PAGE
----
Synopsis by Nathan Southern
Born Earl Stevens in the San Francisco suburb of Vallejo, musician E-40 virtually invented the subgenres of West Coast and Dirty South rap. In the beginning, he attained his broadest reputation and fan base as a regional performer, via his single-handed establishment of the Sick Wid' It label; his recording efforts, both as a solo performer and with his group the Click, also hit big. But it was Stevens' self-promotional force that struck everyone as truly remarkable. In fact, his tirelessness yielded no less than three efforts in 1994 -- a hit single, the EP The Mail Man, and two albums: the E-40 solo outing Federal and the Click's Down and Dirty. Stevens' success solicited the attention of the infamous Jive Records, who distributed Sick Wid' It's whole backlog of material and two new albums, E-40's In a Major Way and the Click's Game Related. Many additional albums followed, though E-40 didn't begin to transcend regional acclaim until 2006, with his Warner Bros. album My Ghetto Report Card. The "hyphy" in E-40's home-video release, E-40 and the Hype on Hyphy is a derivative of "hyperactive," which refers to a West Coast rap movement recently promulgated by the rapper -- a crazy, wild, slightly anarchic, and party-happy mindset -- a state of being. This program, a documentary originally seen on BET, carries viewers inside of the "hyphy" movement, as it is celebrated by E-40, the Federation, and many other San Francisco-based rap artists and will be promulgated by much of their forthcoming music.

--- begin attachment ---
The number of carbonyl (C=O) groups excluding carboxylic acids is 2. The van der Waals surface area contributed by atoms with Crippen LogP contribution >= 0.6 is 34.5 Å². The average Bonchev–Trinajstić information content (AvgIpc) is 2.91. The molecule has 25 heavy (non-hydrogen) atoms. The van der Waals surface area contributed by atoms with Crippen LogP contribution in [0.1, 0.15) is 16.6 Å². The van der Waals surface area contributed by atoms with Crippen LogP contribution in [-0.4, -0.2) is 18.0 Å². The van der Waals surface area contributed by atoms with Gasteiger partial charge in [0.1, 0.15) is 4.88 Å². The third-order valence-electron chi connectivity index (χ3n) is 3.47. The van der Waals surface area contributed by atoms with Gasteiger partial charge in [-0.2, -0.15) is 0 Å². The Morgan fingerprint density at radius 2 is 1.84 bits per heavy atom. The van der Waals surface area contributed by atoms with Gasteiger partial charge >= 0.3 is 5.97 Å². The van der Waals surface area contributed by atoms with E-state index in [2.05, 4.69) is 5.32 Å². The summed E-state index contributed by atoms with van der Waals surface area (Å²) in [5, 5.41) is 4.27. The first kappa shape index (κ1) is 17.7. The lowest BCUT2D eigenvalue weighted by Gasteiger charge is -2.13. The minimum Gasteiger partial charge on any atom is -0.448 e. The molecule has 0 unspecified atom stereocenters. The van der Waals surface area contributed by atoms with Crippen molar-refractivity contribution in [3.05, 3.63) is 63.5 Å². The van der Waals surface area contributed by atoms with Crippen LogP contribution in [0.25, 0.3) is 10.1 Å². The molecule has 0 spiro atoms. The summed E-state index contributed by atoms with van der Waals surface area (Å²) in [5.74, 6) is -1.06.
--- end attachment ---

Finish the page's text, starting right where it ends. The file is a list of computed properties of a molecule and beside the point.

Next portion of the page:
acclaim, hip-hop-music, performer, rap-music, recording